As published on barbadostoday.bb, Thursday 2 September, 2021.
Minister of International Business and Industry Ronald Toppin has expressed concern about the two-pillar package on taxation in the digital economy being implemented by the Organisation for Economic Co-operation and Development (OECD).
Minister Toppin pointed out that pillar two of the package, which seeks to put a floor on tax competition of corporate income tax by introducing a global minimum corporate tax, will have an impact on the island’s economy.
He disclosed that Government had established a Global Product Development Task Force comprising “a dedicated team” of public and private sector representatives to focus exclusively on addressing concerns.
Speaking during the opening of a product development workshop, hosted by Invest Barbados and the task force, Minister Toppin said: “The two-pillar approach of the OECD on taxation in the digital economy, as we know it, carries significant consequences and effects which must be weighed.
“From Barbados’ perspective, we are not overly concerned about pillar one, rather, our concern lies with pillar two, which seeks to stop what is termed the race to the bottom, as it relates to global corporate tax, by implementing a floor of 15 per cent. What Barbados is concerned about naturally, is the impact that this can have on our economy.”
Barbados’ corporate tax rate is currently set at a maximum of 5.5 per cent of profits for all companies.
The minister also said that an OECD report, dated July 1, 2021, stated: “One hundred, thirty countries and jurisdictions, out of the 139 members of the inclusive framework, had joined the statement establishing the new two-pillar plan aimed at reforming international taxation rules, and ensuring that multinational enterprises pay a fair share of tax wherever they operate.”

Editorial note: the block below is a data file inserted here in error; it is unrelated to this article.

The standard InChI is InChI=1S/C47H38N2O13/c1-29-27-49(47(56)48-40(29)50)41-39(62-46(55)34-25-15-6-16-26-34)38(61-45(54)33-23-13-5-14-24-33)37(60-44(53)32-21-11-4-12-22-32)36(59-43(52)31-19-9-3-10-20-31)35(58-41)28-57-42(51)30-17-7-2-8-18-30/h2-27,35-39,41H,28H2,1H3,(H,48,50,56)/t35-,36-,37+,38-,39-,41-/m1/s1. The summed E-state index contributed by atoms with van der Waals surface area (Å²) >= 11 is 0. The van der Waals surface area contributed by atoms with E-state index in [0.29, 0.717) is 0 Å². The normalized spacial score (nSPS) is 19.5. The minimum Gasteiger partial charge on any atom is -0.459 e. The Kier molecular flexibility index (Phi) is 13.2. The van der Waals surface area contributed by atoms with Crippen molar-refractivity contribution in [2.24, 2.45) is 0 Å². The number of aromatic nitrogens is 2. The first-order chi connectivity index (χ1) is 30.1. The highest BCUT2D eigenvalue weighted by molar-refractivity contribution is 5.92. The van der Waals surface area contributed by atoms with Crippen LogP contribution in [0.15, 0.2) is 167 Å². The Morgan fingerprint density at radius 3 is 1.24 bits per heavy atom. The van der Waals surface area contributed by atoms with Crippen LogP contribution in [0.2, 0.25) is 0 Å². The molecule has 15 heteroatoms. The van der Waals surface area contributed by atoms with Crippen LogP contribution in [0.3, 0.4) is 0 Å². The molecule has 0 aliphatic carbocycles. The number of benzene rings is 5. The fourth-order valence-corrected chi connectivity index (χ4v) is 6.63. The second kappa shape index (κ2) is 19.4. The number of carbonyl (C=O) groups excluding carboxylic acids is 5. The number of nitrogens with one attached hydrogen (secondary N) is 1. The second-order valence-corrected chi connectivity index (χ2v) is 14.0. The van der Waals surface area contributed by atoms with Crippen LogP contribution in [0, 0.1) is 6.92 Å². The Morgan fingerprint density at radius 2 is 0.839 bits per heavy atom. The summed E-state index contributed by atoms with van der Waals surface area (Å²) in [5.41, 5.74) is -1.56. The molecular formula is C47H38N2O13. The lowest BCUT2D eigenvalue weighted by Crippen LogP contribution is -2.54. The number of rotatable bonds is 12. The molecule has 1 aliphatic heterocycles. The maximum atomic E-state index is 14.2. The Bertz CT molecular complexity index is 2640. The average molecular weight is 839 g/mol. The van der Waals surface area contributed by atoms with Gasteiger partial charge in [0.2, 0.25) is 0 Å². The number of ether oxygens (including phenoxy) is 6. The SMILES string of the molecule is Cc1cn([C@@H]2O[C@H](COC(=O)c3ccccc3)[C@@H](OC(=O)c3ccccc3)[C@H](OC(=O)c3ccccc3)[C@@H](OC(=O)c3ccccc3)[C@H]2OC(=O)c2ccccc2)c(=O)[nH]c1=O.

He further pointed out that an “ambitious” timeline for conclusion of negotiations had been given, which includes an October 2021 deadline for finalising technical work on the pillar two approach, as well as a plan for effective implementation in 2023.
Emphasising that Barbados was not included in the 130 countries, the international business minister said careful consideration was given to an invitation to join the consensus statement.
“Government considered it strategic for our country to join to ensure that we are not pretty much alone on the outside, but rather sit at the table and continue to partner with other countries to work out the fine details, so that we have a system that is as fair and equitable as possible, to all. For example, Barbados is concerned about the timeframe given for implementation, in light of our present circumstances in which we are grappling with an economic restructuring programme, and the ravages of COVID-19.
“We are also concerned about ensuring that there is an adequate economic substance carved out by way of the development of the appropriate formula. We know that negative listings are a cost to the country, and therefore, we must mitigate Barbados’ exposure to be negatively listed, or being seen as not cooperating with G20 and OECD, in addressing their concerns,” Toppin said.
The three-day workshop is taking a hybrid form, with participants from the public and private sectors attending both in-person and online.
Over the next few days, they will examine business facilitation, legislative review, product assessment, ways to enhance current products, new product development and more.
Prime Minister Mia Amor Mottley, as well Chief Executive Officer of Invest Barbados Kaye-Anne Brathwaite also addressed participants.